Thomas R, McHale CM, Lan Q, Hubbard AE, Zhang LP, Vermeulen R, et al. Global gene expression response of a population exposed to benzene: A pilot study exploring the use of RNA-sequencing technology. Environ Mol Mutagen. 2013;54:566–73.

  19. 19.

    Turner C, Sawle A, Fenske M, Cossinsy A. Implications of the solvent vehicles dimethylformamide and dimethylsulfoxide for establishing transcriptomic endpoints in the zebrafish embryo toxicity test. Environ Toxicol Chem. 2012;31:593–604.

  20. 20.

    Wang YP, Hong Q, Qin DN, Kou CZ, Zhang CM, Guo M, et al. Effects of embryonic exposure to polychlorinated biphenyls on zebrafish (Danio rerio) retinal development. J Appl Toxicol. 2012;32:186–93.

  21. 21.

    Chen LG, Huang CJ, Hu CY, Yu K, Yang LH, Zhou BS. Acute exposure to DE-71: Effects on locomotor behavior and developmental neurotoxicity in zebrafish larvae. Environ Toxicol Chem. 2012;31:2338–44.

  22. 22.

    Chen XJ, Huang CJ, Wang XC, Chen JF, Bai CL, Chen YH, et al. BDE-47 disrupts axonal growth and motor behavior in developing zebrafish. Aquat Toxicol. 2012;120–121:35–44.

  23. 23.

    Padilla S, Hunter DL, Padnos B, Frady S, MacPhail RC. Assessing locomotor activity in larval zebrafish: Influence of extrinsic and intrinsic variables. Neurotoxicol Teratol. 2011;33:624–30.

  24. 24.

    Lema SC, Schultz IR, Scholz NL, Incardona JP, Swanson P. Neural defects and cardiac arrhythmia in fish larvae following embryonic exposure to 2,2′,4,4′-tetrabromodiphenyl ether (PBDE 47). Aquat Toxicol. 2007;82:296–307.

  25. 25.

    Ala-Laurila P, Cornwall MC, Crouch RK, Kono M. The action of 11-cis-retinol on cone opsins and intact cone photoreceptors. J Biol Chem. 2009;284:10422–32.

  26. 26.

    Saari JC. Vitamin A Metabolism in Rod and Cone Visual Cycles. Annu Rev Nutr. 2012;32:125–46.

  27. 27.

    Furukawa T, Morrow EM, Cepko CL. Crx, a novel otx-like homeobox gene, shows photoreceptor-specific expression and regulates photoreceptor differentiation. Cell. 1997;91:531–41.

  28. 28.

    Babb SG, Kotradi SM, Shah B, Chiappini-Williamson C, Bell LN, Schmeiser G, et al. Zebrafish R-cadherin (Cdh4) controls visual system development and differentiation. Dev Dynam. 2005;233:930–45.

  29. 29.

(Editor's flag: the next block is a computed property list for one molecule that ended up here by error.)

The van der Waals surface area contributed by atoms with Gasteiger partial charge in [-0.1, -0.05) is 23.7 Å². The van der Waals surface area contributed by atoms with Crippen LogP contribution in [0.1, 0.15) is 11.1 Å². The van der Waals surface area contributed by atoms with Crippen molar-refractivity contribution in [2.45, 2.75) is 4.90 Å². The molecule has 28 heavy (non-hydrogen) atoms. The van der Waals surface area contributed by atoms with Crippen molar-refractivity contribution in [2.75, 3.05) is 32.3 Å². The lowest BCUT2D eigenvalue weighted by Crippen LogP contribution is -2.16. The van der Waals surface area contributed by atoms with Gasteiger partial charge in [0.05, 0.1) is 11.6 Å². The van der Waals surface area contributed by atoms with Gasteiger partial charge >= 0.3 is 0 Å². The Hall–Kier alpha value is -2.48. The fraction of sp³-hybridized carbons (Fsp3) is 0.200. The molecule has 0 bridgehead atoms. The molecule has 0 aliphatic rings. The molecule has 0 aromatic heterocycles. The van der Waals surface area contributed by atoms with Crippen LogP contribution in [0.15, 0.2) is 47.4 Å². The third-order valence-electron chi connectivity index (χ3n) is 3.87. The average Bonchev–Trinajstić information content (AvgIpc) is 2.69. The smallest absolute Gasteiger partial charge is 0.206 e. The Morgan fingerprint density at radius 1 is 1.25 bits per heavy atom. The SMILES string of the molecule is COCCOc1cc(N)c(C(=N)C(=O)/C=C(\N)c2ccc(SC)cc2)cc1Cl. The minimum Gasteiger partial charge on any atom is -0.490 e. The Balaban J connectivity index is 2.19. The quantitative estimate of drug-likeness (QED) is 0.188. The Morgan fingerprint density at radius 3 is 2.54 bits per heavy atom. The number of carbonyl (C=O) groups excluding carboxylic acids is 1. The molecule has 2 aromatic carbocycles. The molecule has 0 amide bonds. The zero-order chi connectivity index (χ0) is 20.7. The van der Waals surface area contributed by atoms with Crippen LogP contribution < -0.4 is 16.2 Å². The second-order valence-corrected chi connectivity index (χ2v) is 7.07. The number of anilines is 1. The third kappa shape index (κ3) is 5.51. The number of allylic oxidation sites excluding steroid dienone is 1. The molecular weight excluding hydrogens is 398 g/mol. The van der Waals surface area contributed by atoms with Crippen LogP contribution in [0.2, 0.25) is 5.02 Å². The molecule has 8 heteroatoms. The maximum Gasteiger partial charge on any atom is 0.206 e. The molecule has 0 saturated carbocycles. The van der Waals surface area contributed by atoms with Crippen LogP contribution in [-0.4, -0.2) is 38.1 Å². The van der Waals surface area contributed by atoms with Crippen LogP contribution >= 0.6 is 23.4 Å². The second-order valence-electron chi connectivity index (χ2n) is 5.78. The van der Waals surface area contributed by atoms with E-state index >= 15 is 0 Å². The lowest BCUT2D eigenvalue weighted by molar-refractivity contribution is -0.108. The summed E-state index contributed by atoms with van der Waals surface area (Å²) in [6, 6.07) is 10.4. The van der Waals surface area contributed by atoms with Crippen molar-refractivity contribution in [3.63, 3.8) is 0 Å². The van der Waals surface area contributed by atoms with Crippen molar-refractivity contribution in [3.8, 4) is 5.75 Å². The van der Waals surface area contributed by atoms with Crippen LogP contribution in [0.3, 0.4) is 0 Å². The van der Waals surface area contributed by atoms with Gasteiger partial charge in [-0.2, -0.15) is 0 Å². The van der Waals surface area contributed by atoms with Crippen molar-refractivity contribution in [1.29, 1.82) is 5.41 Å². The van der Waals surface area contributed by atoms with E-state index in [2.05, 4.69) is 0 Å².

Murray TM, Rao LG, Divieti P, Bringhurst FR. Parathyroid hormone secretion and action: Evidence for discrete receptors for the carboxyl-terminal region and related biological actions of carboxyl-terminal ligands. Endocr Rev. 2005;26:78–113.

  30. 30.

    Delaisse JM, Eeckhout Y, Vaes G. In vivo and in vitro evidence for the involvement of cysteine proteinases in bone resorption. Biochem Bioph Res Co. 1984;125:441–7.

  31. 31.

    Alt B, Reibe S, Feitosa NM, Elsalini OA, Wendl T, Rohr KB. Analysis of origin and growth of the thyroid gland in zebrafish. Dev Dynam. 2006;235:1872–83.

  32. 32.

    Holtrop ME, Raisz LG, Simmons HA. The effects of parathyroid hormone, colchicine, and calcitonin on the ultrastructure and the activity of osteoclasts in organ culture. J Cell Biol. 1974;60:346–55.

  33. 33.

    Wang LK, Feng ZX, Wang X, Wang XW, Zhang XG. DEGseq: an R package for identifying differentially expressed genes from RNA-seq data. Bioformatics. 2010;26:136–8.

  34. 34.

    Zhou XX, Wu WW, Li H, Cheng YM, Wei N, Zong J, et al. Transcriptome analysis of alternative splicing events regulated by SRSF10 reveals position-dependent splicing modulation. Nucleic Acids Res. 2014;42:4019–30.

Download references

Acknowledgements

The authors thank Novel Bioinformatics Corporation, Shanghai, for excellent technical assistance. This study was supported by the National Natural Science Foundation of China [21477086] and the Collaborative Innovation Center for Regional Environmental Quality. It was also in part funded through support from the Swedish Research Council to the project [D0691301].

Author information

Correspondence to Daqiang Yin.

Additional information

Competing interests

The authors declare that they have no competing interests.

Authors’ contributions

TX, JZ, and DY conceived the study and performed chemical exposure, RNA sequencing, and RT-qPCR experiments. TX and ZJ analyzed the data. TX performed the histological sections of zebrafish larvae. JZ observed and recorded the morphologies of zebrafish larvae. TX, QZ, and BD drafted the initial manuscript and all members contributed to the preparation of the final manuscript. All authors read and approved the final version of this manuscript.

Additional files

Additional file 1: Table S1.

The most abundant transcripts in four groups.

Additional file 2: Table S2.

The differentially expressed genes of zebrafish larvae treated by 500 μg/L BDE47 (p < 0.05).

Additional file 3: Table S3.

The differentially expressed genes of zebrafish larvae treated by 5 μg/L BDE47 (p < 0.05).

Additional file 4: Table S4.

The differentially expressed genes of zebrafish larvae between DMSO solvent control and negative control (p < 0.05).

Additional file 5: Table S5.

Primers used for quantitative PCR amplification.

Rights and permissions

Reprints and Permissions

About this article

Verify currency and authenticity via CrossMark

Keywords

  • Polybrominated diphenyl ethers
  • RNA sequencing
  • Zebrafish larvae
  • Functional enrichment analysis
  • Visual perception